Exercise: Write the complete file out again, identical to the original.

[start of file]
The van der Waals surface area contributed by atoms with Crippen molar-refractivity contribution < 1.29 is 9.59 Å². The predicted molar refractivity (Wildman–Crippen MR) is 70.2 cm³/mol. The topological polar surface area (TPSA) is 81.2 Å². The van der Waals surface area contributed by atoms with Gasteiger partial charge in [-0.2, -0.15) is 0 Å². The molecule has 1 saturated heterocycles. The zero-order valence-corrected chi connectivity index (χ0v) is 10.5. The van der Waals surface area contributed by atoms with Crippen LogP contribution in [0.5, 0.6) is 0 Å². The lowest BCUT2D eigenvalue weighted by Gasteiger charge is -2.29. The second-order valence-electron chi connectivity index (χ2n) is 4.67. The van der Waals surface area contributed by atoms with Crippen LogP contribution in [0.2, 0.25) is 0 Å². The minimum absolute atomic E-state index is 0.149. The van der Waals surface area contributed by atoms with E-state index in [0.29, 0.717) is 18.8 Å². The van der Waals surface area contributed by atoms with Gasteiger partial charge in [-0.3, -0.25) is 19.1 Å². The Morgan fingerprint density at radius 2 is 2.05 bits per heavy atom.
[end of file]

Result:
The van der Waals surface area contributed by atoms with Crippen molar-refractivity contribution < 1.29 is 9.59 Å². The predicted molar refractivity (Wildman–Crippen MR) is 70.2 cm³/mol. The topological polar surface area (TPSA) is 81.2 Å². The van der Waals surface area contributed by atoms with Gasteiger partial charge in [-0.2, -0.15) is 0 Å². The molecule has 1 saturated heterocycles. The zero-order valence-corrected chi connectivity index (χ0v) is 10.5. The van der Waals surface area contributed by atoms with Crippen LogP contribution in [0.5, 0.6) is 0 Å². The lowest BCUT2D eigenvalue weighted by Gasteiger charge is -2.29. The second-order valence-electron chi connectivity index (χ2n) is 4.67. The van der Waals surface area contributed by atoms with Crippen LogP contribution in [0.2, 0.25) is 0 Å². The minimum absolute atomic E-state index is 0.149. The van der Waals surface area contributed by atoms with E-state index in [0.29, 0.717) is 18.8 Å². The van der Waals surface area contributed by atoms with Gasteiger partial charge in [-0.3, -0.25) is 19.1 Å². The Morgan fingerprint density at radius 2 is 2.05 bits per heavy atom.